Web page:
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 +2  (nbme23#9)

I thought of this as squamous cell carcinoma of the lung causing increased PTHrP and hypercalcemia.

d_holles  I thought this was medullary thyroid cancer but demographically SCC works better.
smc213  Medullary thyroid carcinoma increases calcitonin levels leading to decreased serum Ca2+ by increasing Ca2+ renal excretion. So high levels of calcitonin secreted by the tumor may lead to hypOcalcemia. Source: Pathoma

 +0  (nbme23#25)

The thing is, the spinothalamic tract crosses 2 vertebral levels up and then decussates at the anterior white commissure to get from the right to the left, so how do I know which vertebral level I'd be working on this guy?

chris07  I think the assumption here is that we are dealing with the cord section at the level of the problem. The picture is incredibly misleading. You have to orient yourself. The dorsal columns F, E, A, B are facing the patient's posterior. Once you properly orient it in 3D space, you know that what's labeled "right" is actually the patient's left, and what's labeled "left" is his right side. Super confusing.
sne  The input arises in a limb/part of body at the level of lesion, enters through the dorsal root (pictured between A and B), decussates and ascends at the anterior commissure, and finally synapses on the second order neuron in the lateral spinothalamic tract. So the spinothalamic tract is responsible for contralateral pain and temperature sensation. So AT THE LEVEL technically would be in the dorsal column
nwinkelmann  also, @chris07, I think you're wrong about the labels being wrong on the image. Becuase the spinothalamic tract = contralateral pain and temperature, and the patient's pain is on the right side, you would want to target the left spinothalamic tract for pain relief, i.e. the area labeled H. The area labeled D would be the right spinothalamic, purely because that is how the image is labeled. If you assume the label is different, you will get it wrong.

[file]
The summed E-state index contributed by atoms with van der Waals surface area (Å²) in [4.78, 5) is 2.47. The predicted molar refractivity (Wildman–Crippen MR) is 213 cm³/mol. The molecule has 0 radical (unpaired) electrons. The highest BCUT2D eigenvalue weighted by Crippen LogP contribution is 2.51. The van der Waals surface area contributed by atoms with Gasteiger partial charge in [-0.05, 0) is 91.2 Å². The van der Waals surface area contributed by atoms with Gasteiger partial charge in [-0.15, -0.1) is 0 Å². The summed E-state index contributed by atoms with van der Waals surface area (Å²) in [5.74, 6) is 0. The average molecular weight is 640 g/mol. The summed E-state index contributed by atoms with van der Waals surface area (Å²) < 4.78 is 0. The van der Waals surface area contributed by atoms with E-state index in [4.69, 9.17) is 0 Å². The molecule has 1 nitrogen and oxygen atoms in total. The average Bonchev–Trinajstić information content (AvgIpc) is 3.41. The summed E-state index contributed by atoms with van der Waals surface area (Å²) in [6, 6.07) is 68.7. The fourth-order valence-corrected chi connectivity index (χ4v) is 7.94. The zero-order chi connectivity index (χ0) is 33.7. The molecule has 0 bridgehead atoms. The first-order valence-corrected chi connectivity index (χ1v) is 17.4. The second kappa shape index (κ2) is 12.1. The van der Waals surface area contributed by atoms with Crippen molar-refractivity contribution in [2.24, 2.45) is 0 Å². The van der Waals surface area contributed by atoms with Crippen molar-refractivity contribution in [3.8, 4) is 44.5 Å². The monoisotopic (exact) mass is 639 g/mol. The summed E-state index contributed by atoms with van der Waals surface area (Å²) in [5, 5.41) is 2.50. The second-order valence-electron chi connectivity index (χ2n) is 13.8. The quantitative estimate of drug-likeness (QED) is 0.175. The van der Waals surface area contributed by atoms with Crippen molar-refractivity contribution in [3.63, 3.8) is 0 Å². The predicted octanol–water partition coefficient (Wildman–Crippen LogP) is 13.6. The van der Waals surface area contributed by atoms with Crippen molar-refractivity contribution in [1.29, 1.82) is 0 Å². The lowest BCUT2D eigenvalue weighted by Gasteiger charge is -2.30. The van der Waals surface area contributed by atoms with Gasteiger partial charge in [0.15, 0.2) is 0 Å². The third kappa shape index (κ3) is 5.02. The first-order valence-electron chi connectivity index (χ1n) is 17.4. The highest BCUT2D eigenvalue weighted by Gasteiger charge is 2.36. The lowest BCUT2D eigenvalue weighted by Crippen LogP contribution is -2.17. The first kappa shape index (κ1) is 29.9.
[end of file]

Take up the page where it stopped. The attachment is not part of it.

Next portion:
+0  (nbme23#30)

So I got this one wrong because I thought that since he didn't have hepatosplenomegaly and ascites his liver was still fine, but I guess if he already has gynecomastia, hypogonadism and the ever obvious spider angiomata he's definitely still ok

Now that I think of it, you don't need hepatosplenomegaly to have alcoholic liver failure I believe.

bigbootycorgi  sorry my bad this was the wrong question i responded to but i still got this one (ED one) and the gynecomastia one wrong i think it's liver for this one because they say it has regenerative potential and because even though the small intestine has regenerative potential, it can apparently fibrose? i have no idea, i put small bowel
kateinwonderland  @bigbootycorgi : I put small intestine too. From what I've searched after, it says that liver fibrosis reversible -> no evidence of fibrous scarring
goodkarmaonly  Just to add to that, a cirrhotic liver is a small shrunken liver so you wont be able to find hepatomegaly anyways. The other signs are the stigmata of Liver disease




Subcomments ...

So I got this one wrong because I thought that since he didn't have hepatosplenomegaly and ascites his liver was still fine, but I guess if he already has gynecomastia, hypogonadism and the ever obvious spider angiomata he's definitely still ok

Now that I think of it, you don't need hepatosplenomegaly to have alcoholic liver failure I believe.

bigbootycorgi  sorry my bad this was the wrong question i responded to but i still got this one (ED one) and the gynecomastia one wrong i think it's liver for this one because they say it has regenerative potential and because even though the small intestine has regenerative potential, it can apparently fibrose? i have no idea, i put small bowel +  
kateinwonderland  @bigbootycorgi : I put small intestine too. From what I've searched after, it says that liver fibrosis reversible -> no evidence of fibrous scarring +  
goodkarmaonly  Just to add to that, a cirrhotic liver is a small shrunken liver so you wont be able to find hepatomegaly anyways. The other signs are the stigmata of Liver disease +